Despite Maidana beating on him pretty badly for the next several rounds, to his credit; Khan remained resolute and very much in the fight, even when it seemed like minutes at a time would go by without him throwing a punch.

Everything came to a head in the 10th round.

After stalking his man and eating a shit ton of punches to the brain, (no body shots for Mr. Khan) Marcos Maidana finally managed to land the blessed right hand on the button that we all hoped and prayed for since the day the fight was announced.

Well, at least I was hoping for it…

Khan was rocked as few fighters before him have been rocked.

While Maidana would go on to land a great deal of nice shots throughout the remainder of the round, (which was in fact, most of it) Khan, remarkably; kept his wits about him and tied up his man, used what little was left of his legs, and managed to survive the round, albeit while barely throwing a punch.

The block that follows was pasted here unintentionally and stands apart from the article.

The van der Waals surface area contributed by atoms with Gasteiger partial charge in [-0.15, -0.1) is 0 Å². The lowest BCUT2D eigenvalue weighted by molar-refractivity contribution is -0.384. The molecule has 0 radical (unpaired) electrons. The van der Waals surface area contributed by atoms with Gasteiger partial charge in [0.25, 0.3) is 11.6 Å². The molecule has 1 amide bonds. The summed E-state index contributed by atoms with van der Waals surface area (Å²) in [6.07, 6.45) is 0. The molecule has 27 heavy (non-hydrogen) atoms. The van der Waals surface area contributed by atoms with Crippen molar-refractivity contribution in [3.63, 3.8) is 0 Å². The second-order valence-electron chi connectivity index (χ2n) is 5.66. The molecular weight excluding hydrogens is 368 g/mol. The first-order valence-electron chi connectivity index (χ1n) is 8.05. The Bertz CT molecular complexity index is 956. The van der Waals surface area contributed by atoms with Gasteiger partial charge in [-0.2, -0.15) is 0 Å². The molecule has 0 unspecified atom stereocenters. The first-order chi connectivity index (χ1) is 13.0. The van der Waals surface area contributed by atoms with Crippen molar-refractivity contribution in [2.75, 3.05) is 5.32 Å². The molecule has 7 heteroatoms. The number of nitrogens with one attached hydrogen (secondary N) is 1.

It’s a rarity in boxing without a down, but I believe most would’ve scored the 10th a 10-8 round for Maidana.

While it would’ve been something if Maidana had in fact pulled off the upset and flattened Khan as I had hoped, sadly this was not the case.

Khan would go on to change up his punches and angles in the last 2 rounds, most notable of which via taking advantage of Maidana’s frequent ducking and lunging by incorporating a savage lead uppercut that would stand up the beastly Argentinean and briefly deter his neverending march forward.

To his credit, Khan survived the 10th round as well as any fighter could hope to.

His legs back within the next round, and went on to thoroughly dominate the remainder of the fight, securing his already fairly certain advantage on the scorecards and granting a victory over the interim world title holder.